IrDA stands for the Infrared Data Association, which is a standard controlled by another of the previously mentioned groups. This organization is responsible for standardizing the hardware and software protocols that make up this wireless technology designed for the PAN (see Figure 2.6).
Figure 2.6. Personal area network.
IrDA is a wireless technology that facilitates the communication of devices that only need to transmit or receive small amounts of information. Because this technology is cheap, it is integrated into all sorts of personal devices, such as watches , PDAs, phones, laptops, and even wireless mice and keyboards. Although Bluetooth (discussed in the next section) threatens to take over the PAN market, IrDA will be around for some time to come.
IrDA's strength is its versatility. It is a standard all to itself, which makes it simple and cheap to integrate into almost anything. However, it has multiple weaknesses that are closely tied to its functionality.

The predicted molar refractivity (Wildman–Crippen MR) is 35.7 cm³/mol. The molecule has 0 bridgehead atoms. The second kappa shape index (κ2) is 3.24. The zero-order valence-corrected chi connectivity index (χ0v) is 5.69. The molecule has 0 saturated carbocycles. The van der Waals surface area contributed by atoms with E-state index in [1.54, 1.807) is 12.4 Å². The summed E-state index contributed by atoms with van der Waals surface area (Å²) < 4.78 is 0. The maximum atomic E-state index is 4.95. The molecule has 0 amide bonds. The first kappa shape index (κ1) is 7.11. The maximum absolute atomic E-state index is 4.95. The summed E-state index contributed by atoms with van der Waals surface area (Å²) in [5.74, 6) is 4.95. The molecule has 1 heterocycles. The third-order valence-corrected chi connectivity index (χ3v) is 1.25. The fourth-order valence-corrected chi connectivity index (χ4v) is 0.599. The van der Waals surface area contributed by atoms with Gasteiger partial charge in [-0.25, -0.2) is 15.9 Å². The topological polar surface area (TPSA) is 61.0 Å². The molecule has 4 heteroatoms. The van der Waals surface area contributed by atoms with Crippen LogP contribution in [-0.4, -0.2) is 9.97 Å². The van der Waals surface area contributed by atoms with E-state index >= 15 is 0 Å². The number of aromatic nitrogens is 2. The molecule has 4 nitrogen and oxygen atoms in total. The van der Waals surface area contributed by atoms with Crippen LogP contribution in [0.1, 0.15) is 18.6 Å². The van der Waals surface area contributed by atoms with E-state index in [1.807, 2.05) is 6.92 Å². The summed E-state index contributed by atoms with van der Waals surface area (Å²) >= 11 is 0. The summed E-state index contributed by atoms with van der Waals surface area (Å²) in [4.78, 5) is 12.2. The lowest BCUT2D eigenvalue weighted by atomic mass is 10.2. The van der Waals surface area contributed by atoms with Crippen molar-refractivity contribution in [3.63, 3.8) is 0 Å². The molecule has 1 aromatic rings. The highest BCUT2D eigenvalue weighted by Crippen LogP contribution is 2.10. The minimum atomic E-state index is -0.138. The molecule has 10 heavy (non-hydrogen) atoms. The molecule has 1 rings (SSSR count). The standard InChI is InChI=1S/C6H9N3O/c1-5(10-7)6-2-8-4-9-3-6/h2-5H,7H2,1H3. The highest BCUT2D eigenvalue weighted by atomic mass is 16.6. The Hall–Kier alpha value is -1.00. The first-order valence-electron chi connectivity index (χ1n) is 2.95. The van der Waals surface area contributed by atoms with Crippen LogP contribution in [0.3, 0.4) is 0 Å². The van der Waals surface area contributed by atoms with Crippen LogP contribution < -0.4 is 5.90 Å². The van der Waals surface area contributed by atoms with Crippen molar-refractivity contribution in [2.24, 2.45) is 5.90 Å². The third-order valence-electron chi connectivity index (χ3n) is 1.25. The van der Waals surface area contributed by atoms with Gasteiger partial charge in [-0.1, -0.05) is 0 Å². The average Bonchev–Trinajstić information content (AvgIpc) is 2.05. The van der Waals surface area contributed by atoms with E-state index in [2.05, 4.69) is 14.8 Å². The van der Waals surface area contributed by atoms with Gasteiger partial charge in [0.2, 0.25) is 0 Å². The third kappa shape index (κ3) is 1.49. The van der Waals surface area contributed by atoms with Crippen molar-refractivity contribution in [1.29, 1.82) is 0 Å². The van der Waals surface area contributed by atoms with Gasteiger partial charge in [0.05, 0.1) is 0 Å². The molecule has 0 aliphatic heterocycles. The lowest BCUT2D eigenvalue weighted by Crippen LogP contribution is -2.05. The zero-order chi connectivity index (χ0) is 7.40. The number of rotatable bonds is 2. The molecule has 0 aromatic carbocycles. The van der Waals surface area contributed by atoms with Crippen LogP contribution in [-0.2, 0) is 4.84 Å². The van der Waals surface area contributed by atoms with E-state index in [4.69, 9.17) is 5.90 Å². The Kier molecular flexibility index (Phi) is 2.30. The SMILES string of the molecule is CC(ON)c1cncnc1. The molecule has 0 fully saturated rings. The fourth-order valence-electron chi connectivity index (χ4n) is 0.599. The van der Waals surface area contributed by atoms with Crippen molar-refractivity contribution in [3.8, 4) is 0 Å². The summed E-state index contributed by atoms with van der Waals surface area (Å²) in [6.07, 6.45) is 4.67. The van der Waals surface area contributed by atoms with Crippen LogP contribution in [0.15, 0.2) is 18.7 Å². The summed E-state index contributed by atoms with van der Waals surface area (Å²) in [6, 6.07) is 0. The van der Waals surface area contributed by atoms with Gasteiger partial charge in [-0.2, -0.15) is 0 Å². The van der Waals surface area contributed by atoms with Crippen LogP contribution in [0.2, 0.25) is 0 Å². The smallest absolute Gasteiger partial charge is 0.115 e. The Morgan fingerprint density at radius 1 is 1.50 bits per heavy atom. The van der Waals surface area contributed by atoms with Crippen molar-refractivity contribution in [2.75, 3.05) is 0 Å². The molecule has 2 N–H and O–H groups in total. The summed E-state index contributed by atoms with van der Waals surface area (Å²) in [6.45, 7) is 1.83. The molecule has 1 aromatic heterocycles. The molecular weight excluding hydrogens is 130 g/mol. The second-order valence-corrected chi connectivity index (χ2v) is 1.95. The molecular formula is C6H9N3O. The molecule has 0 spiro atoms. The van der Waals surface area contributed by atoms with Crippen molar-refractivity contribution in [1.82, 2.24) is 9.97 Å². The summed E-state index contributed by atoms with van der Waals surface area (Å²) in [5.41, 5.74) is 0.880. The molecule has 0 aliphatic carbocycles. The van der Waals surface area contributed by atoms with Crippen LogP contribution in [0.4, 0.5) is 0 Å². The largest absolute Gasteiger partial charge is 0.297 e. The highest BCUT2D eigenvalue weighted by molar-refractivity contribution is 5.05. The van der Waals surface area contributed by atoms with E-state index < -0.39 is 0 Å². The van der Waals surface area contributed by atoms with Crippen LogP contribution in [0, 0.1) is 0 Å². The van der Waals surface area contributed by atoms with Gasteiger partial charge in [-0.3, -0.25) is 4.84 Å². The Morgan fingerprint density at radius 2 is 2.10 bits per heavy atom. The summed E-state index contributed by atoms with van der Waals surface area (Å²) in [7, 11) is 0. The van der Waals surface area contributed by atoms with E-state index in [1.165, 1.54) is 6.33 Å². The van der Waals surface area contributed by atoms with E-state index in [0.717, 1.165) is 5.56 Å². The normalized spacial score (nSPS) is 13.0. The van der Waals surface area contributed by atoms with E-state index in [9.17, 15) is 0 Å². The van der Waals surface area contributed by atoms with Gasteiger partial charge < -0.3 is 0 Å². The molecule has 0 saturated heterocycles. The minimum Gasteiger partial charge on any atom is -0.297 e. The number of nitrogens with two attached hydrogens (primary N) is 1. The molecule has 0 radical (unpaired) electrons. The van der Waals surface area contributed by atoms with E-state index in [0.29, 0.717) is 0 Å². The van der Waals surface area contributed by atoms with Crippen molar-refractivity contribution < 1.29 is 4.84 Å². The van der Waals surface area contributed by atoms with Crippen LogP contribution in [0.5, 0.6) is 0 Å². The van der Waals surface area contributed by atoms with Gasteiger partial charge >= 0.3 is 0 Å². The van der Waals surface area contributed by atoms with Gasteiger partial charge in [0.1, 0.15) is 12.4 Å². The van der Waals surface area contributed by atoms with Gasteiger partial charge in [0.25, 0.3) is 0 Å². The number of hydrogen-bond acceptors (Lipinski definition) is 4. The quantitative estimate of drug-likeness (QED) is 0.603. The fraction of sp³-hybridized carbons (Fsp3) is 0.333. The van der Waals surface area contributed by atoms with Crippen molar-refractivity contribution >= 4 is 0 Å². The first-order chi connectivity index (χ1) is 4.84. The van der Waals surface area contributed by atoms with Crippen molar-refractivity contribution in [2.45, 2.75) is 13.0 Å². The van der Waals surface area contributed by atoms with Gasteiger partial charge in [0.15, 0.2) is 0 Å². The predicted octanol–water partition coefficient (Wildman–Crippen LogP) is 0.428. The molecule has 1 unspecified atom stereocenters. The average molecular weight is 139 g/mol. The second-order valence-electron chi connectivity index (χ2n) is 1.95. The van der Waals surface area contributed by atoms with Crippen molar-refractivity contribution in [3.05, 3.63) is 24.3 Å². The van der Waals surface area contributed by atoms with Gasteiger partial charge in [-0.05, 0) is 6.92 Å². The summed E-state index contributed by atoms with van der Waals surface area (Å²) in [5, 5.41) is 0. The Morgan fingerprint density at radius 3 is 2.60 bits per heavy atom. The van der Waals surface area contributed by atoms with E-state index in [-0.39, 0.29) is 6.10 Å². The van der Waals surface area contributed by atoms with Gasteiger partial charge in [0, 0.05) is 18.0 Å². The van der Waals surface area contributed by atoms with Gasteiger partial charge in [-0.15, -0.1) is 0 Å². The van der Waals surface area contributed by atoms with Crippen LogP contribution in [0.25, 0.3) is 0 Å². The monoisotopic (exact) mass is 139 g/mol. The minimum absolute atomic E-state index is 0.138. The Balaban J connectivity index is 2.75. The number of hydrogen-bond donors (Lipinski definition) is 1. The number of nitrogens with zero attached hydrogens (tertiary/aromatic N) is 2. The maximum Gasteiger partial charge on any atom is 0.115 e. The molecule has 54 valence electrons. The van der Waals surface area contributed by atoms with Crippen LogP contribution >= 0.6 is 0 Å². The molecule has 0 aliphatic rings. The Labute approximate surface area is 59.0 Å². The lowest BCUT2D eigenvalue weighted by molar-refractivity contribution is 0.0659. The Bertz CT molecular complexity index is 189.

IrDA uses timed pulses of light to transmit data using a simple light bulb wired into a circuit board (see Figure 2.7) ”in other words, a computerized version of a flashlight. By turning a light on and off at modulated times, it transmits data bit by bit up to 4Mbps. Although this is sufficient for many uses, such as a mouse or watch programming, a file over 1MB will take several minutes to transmit, and then only if the IrDA devices are right next to each other.
Figure 2.7. Close-up of an IrDA light source on a circuit board.
Because IrDA uses light as its data medium, it is subject to transmission problems in a lighted environment. For example, office room lights flicker at 60Hz because of the AC current modulation. You don't see this because your brain doesn't detect it, but electric lights and most other light emitting devices go on and off 60 times a second. If the light is too bright, it will scramble the data as it is being transmitted.
For those of you who like to design circuits, adding a 60Hz "spike" filter to your receiving device can minimize this interference.
In addition, distance becomes an issue for IrDA. Typically, an IrDA device will not work beyond one meter. Although slower pulse times can increase this distance, anything slower than a solid 4Mbps, at a realistic range of several meters is inefficient by modern standards.
Still, IrDA will be around for a while. However, it will probably remain exclusively in devices that can only be used within a few feet of each other.